Simon, seeing the sinful woman’s behavior, said to himself, “This man, if He were a prophet, would know who and what manner of woman this is who is touching Him, for she is a sinner” (Luke 7:39). Notice two important aspects of Simon’s response. First, he spoke to himself. There is no indication that his thoughts were verbalized or in any way audible to those around him. Second, the criterion he set to determine whether Christ was a prophet was knowledge of the woman’s sinful lifestyle.
Jesus’ response to Simon proved that He was far more than a prophet. He answered the Pharisee by explaining that those who have sinned much and been forgiven of their sins will love God more than those who feel they have few sins to forgive. Jesus then forgave the woman’s sins. His response exhibited a knowledge, not only of the spiritual condition of the woman, but also of Simon’s inner conversation with himself. Not only did Jesus know the woman was a sinner, but He knew the conversation Simon had with himself about Jesus’ reaction to the woman. What did Jesus’ reaction prove? It should have proved to Simon that Jesus was far more than a prophet. When Jesus forgave the woman’s sins, He proved that He was God in the flesh.
The modern application of this story is profound. Jesus has exhibited far more evidence validating His deity than any reasonable person could demand. His life was prophesied in minute detail hundreds of years before He was born, He accomplished miracles that supported the prophesies, He foretold His own death and resurrection, He showed Himself alive to many witnesses after His resurrection, and ascended to Heaven in the sight of many witnesses as the culmination of His earthly ministry. The honest, reasonable response to Jesus’ personality and power is perfectly summarized in Nathanael’s reaction to Jesus’ miraculous knowledge. After Jesus explained to Nathanael that He had miraculously seen Nathanael under the fig tree, Nathanael exclaimed: “Rabbi, You are the Son of God” (John 1:49)!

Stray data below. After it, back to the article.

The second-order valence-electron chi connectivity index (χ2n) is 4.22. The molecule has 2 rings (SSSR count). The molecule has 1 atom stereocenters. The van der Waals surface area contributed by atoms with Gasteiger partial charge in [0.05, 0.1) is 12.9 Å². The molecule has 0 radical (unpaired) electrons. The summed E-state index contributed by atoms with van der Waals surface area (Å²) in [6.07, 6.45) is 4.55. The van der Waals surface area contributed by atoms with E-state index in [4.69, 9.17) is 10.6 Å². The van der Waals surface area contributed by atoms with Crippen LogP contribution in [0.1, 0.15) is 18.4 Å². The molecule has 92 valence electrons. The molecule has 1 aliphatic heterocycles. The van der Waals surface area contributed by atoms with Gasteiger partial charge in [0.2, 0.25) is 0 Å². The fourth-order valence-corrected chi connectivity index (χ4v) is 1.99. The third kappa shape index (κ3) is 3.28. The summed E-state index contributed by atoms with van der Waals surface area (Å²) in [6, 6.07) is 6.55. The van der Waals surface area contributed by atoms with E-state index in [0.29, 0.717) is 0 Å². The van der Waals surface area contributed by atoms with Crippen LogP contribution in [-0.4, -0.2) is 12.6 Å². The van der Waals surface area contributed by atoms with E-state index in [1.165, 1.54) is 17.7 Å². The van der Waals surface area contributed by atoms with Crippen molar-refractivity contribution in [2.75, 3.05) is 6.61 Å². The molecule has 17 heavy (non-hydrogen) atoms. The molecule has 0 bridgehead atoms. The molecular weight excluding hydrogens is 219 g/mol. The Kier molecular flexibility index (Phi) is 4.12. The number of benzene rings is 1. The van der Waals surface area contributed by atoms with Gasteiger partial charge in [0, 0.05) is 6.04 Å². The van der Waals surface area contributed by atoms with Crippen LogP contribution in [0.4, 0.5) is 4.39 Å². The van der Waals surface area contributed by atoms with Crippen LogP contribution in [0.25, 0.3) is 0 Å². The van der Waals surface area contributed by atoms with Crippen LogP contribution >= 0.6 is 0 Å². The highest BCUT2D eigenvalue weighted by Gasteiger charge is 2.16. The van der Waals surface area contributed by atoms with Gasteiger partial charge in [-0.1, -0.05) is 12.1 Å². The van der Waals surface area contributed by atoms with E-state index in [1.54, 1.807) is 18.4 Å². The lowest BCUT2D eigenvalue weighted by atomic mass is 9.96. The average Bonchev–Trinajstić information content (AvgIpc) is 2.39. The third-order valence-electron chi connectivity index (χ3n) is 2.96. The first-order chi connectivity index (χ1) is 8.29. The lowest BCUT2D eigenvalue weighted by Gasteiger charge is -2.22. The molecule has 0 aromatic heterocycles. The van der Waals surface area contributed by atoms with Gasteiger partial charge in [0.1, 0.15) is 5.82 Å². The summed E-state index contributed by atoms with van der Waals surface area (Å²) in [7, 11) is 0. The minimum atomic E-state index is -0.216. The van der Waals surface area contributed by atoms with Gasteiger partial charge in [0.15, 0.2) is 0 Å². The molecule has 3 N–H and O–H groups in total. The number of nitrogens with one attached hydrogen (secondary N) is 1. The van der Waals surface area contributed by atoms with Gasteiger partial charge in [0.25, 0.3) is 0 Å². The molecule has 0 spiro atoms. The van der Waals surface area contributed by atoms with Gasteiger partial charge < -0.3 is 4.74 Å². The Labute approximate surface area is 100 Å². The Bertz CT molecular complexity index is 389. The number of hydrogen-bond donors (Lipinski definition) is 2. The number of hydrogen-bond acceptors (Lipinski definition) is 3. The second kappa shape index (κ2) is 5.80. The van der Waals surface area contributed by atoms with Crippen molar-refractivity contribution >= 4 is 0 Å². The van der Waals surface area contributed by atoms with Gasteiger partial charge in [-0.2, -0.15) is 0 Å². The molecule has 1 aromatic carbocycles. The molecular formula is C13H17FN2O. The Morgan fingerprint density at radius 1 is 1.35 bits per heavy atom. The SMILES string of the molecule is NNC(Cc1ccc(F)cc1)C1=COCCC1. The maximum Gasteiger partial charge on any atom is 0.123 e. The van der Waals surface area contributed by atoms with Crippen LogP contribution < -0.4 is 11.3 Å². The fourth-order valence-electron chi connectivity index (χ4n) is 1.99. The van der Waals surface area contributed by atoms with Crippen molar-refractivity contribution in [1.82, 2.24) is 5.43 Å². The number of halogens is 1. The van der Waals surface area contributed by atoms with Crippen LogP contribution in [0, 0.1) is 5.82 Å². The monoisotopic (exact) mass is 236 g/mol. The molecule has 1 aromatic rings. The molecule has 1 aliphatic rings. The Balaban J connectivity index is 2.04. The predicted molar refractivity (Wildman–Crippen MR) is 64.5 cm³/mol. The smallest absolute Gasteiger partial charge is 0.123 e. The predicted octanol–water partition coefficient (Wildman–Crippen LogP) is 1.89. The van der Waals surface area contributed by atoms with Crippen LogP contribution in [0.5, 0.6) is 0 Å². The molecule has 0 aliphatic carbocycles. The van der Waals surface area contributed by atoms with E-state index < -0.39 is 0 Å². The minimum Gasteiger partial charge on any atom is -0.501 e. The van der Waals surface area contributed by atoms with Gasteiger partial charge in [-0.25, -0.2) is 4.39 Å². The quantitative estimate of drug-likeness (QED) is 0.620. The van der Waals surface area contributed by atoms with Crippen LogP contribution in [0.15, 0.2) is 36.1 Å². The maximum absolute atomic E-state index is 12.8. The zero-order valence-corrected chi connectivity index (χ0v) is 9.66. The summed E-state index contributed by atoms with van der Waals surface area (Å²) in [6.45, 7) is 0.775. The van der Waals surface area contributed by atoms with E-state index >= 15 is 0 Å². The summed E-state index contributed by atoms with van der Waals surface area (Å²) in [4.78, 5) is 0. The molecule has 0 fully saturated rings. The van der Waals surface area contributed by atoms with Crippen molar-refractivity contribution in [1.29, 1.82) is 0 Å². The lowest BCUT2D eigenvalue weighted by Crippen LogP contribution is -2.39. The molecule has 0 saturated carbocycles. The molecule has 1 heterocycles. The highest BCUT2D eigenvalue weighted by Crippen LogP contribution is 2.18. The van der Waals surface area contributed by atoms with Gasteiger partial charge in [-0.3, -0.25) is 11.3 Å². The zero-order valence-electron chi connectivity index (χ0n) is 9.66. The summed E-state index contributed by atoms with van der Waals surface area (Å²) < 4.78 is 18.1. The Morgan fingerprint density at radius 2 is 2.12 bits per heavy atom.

"Can't Order Come from Disorder Due to the Sun?" by Jeff Miller, Ph.D.

http://apologeticspress.org/APContent.aspx?category=9&article=4789

"Can't Order Come from Disorder Due to the Sun?"

by Jeff Miller, Ph.D.

Many creationists argue that evolution requires order to come about from disorder—complexity to come about naturally from simplicity—in defiance of the Second Law of Thermodynamics (cf. Miller, 2013). The evolutionist retorts that the Earth is not a closed system—localized pockets of order can come from disorder, as long as energy is added to those pockets (e.g., an orderly room can come from a disorderly room if work or energy is applied to the room). The evolutionist argues that the Earth is a system that is, in fact, receiving useful external energy (e.g., from the Sun). So, it is presumed that evolution could happen.
While it may be true that extra-terrestrial energy could cause pockets of order from disorder on the Earth, it does not follow that atheistic evolution could happen. As we have shown elsewhere, regardless of the extra-terrestrial energy reaching Earth, the evidence confirms that life does not come from non-life (Miller, 2012a), laws of science do not write themselves (Miller, 2012b), matter and energy do not last forever or spontaneously generate (Miller, 2013), and information is not added to the genome through mutations (cf. this issue of R&R). Without an explanation for how evolution can cross these barriers, evolution is tantamount to witchcraft.
Furthermore, while energy can sometimes bring about pockets of order from disorder, energy alone is not what is required. It must be the right kind of energy to do so. While the Sun can be an excellent source of useful energy, it can also be a dangerous source of serious damage—causing deaths, deserts, and damaged property. In order to explain how the order of the Earth’s species could come about from disorder through evolution, one would have to prove that extra-terrestrial energy sources would be capable of doing such a thing—a major task to say the least, especially when there is no observable evidence that macroevolution could even happen regardless.